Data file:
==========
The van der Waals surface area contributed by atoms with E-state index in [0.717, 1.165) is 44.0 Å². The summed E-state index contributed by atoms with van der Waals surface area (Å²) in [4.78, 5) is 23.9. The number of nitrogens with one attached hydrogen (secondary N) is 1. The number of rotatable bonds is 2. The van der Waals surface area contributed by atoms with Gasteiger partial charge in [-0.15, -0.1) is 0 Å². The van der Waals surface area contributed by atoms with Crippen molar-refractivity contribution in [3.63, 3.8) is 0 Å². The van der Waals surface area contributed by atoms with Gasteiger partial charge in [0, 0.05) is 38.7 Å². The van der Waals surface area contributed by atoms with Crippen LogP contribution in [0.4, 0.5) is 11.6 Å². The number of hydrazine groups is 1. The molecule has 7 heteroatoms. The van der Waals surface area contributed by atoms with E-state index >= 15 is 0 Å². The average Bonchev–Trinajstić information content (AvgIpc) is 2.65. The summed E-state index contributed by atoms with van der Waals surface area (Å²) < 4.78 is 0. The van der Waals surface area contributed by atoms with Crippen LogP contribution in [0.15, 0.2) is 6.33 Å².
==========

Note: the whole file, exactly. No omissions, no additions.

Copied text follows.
The van der Waals surface area contributed by atoms with E-state index in [0.717, 1.165) is 44.0 Å². The summed E-state index contributed by atoms with van der Waals surface area (Å²) in [4.78, 5) is 23.9. The number of nitrogens with one attached hydrogen (secondary N) is 1. The number of rotatable bonds is 2. The van der Waals surface area contributed by atoms with Gasteiger partial charge in [-0.15, -0.1) is 0 Å². The van der Waals surface area contributed by atoms with Crippen molar-refractivity contribution in [3.63, 3.8) is 0 Å². The van der Waals surface area contributed by atoms with Gasteiger partial charge in [0, 0.05) is 38.7 Å². The van der Waals surface area contributed by atoms with Crippen LogP contribution in [0.4, 0.5) is 11.6 Å². The number of hydrazine groups is 1. The molecule has 7 heteroatoms. The van der Waals surface area contributed by atoms with E-state index >= 15 is 0 Å². The average Bonchev–Trinajstić information content (AvgIpc) is 2.65. The summed E-state index contributed by atoms with van der Waals surface area (Å²) < 4.78 is 0. The van der Waals surface area contributed by atoms with Crippen LogP contribution in [0.15, 0.2) is 6.33 Å².